Does web advertising work? Memory for print vs. online media
Sunetra Narayan (Masters Candidate); Rafael Obregon (Masters Candidate); Charu Uppal (Masters Candidate); Shuanghong Wu (Masters Candidate)
Dr. S. Shyam Sundar
FOR A COMPLETE REPORT OF THIS RESEARCH, SEE:
Sundar, S. S., Narayan, S., Obregon, R., & Uppal, C. (1998). Does web advertising work? Memory for print vs. online media. Journalism and Mass Communication Quarterly, 75(4), 822-835.
Sundar, S. S., Narayan, S., Obregon, R., & Uppal, C. (1997, August). Does web advertising work? Memory for print vs. online media. Paper presented at the annual conference of the Association for Education in Journalism and Mass Communication, Chicago, IL.
The rapid growth of web advertising has sparked renewed interest in the question: Does the new medium work better than traditional media in spreading the advertiser's message? While this question is of obvious practical importance to media planners and advertising professionals, it also raises fundamental theoretical questions for media scholars: How much memory do people have for online ads compared to print ads? Also, are these memory differences, if any, unique to advertising content or are they generalizable to all content? The present investigation attempts to address the above questions through an experiment designed to measure memory differences for identical content transmitted via different media. Specifically, it measures recall and recognition of advertising as well as news story content on a newspaper front page and compares it with recall and recognition of the same content presented on a website.
Given the paucity of past research on incidental memory for advertising content, no specific hypotheses are proposed for the present study.
Forty-eight participants took part in a between-participants experiment. They were exposed to the front page of a fictitious newspaper featuring two news stories and one advertisement. Half the participants read the page in print form while the other half read the same content in online form. Both the experimental conditions were identical in content as well as layout. After participants read the page, their memory for ad content as well as story content was measured by a battery of recall and recognition questions administered via a paper-and-pencil questionnaire.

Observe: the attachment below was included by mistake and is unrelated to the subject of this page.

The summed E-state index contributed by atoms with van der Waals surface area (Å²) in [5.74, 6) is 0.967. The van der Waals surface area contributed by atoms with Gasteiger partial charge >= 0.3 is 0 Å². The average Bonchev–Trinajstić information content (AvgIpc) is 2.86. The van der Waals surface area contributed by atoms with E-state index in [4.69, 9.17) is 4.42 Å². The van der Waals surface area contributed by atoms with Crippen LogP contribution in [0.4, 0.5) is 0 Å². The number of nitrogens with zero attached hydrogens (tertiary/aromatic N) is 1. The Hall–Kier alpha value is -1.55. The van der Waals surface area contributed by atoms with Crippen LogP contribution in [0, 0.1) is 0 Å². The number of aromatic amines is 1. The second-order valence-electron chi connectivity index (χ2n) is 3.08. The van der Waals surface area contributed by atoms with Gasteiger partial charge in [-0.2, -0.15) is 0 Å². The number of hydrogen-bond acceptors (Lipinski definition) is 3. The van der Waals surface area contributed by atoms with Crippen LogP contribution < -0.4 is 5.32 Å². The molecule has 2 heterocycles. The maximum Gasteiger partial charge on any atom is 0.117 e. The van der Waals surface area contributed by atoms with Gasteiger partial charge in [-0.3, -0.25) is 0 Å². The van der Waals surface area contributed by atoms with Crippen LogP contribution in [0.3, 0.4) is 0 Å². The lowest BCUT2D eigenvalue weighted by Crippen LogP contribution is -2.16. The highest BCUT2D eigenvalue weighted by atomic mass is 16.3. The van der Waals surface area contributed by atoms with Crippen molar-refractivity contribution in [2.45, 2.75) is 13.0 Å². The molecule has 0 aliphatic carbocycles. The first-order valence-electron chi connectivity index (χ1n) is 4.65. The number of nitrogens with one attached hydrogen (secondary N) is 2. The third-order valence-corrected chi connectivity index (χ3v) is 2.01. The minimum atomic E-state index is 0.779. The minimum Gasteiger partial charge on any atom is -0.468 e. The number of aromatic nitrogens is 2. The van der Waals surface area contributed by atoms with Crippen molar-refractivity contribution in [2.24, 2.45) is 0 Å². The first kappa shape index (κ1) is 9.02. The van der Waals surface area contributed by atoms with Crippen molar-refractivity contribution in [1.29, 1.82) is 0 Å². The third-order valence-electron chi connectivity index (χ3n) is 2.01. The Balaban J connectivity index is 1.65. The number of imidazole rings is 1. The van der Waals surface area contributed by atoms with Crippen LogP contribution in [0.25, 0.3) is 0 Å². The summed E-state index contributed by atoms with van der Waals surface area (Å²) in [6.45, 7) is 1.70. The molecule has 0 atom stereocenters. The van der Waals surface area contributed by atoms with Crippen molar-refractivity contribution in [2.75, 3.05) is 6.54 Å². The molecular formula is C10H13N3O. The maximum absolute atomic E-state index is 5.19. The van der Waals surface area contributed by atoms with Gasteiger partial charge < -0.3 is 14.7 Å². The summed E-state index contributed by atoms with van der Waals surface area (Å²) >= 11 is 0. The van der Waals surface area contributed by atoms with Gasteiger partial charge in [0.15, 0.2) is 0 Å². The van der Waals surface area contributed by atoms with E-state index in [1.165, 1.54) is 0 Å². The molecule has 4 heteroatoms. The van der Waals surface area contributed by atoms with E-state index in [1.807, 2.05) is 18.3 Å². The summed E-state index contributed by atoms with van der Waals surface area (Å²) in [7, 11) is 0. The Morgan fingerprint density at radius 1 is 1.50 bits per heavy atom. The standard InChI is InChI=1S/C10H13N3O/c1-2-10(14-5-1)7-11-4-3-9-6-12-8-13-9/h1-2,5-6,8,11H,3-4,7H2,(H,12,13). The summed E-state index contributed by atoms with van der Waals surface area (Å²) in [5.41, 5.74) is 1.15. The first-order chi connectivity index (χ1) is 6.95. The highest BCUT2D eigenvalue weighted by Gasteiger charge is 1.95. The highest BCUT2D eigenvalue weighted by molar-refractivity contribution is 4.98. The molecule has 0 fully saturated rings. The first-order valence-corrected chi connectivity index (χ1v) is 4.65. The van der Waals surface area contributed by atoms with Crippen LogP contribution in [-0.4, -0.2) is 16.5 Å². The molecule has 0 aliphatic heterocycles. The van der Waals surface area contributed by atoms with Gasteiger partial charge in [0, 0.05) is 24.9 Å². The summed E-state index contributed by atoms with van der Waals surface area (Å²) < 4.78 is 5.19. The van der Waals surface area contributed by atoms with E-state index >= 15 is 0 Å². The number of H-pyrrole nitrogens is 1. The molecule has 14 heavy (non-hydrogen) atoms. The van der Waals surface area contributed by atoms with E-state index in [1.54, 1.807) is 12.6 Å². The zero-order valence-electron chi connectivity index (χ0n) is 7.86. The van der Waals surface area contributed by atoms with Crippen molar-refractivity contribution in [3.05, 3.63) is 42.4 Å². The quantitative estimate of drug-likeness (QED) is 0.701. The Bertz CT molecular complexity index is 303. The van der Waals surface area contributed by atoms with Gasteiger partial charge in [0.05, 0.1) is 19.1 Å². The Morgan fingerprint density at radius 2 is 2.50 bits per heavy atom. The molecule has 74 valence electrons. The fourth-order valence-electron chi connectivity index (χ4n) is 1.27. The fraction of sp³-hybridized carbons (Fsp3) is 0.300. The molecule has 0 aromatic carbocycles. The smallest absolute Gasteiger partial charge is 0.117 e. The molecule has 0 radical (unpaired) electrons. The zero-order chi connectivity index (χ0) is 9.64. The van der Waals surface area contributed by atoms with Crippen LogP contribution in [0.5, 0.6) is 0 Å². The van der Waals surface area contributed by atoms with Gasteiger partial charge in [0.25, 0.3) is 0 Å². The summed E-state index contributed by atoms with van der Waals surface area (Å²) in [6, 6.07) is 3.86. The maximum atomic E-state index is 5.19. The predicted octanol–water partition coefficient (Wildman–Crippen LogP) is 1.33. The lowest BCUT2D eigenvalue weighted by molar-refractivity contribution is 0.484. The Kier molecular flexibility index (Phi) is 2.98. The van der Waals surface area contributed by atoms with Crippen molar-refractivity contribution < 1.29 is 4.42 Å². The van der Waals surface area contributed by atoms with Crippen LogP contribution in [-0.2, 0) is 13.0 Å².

Participants exposed to the print version of a newspaper front page remembered significantly more advertisement material than participants exposed to the same front page online. The study also found that participants in print and online conditions were not statistically different in the amount of news story information they remembered.
An important theoretical implication of this study is that in order to find differences between two media, it is not necessary for the media to differ in their modality (since both print and online media, at least in this study, shared the same mode of text). A clear implication for advertisers is that incidental memory for ad content is significantly lower in online medium compared to print medium. An important practical implication of this study is that, in order for web advertising to work, advertisers have to do more to attract readers than they would in the print medium. For example, animated ads as opposed to still ads might be needed to attract online users.
For more details regarding the study contact
Dr. S. Shyam Sundar by e-mail at firstname.lastname@example.org or by telephone at (814) 865-2173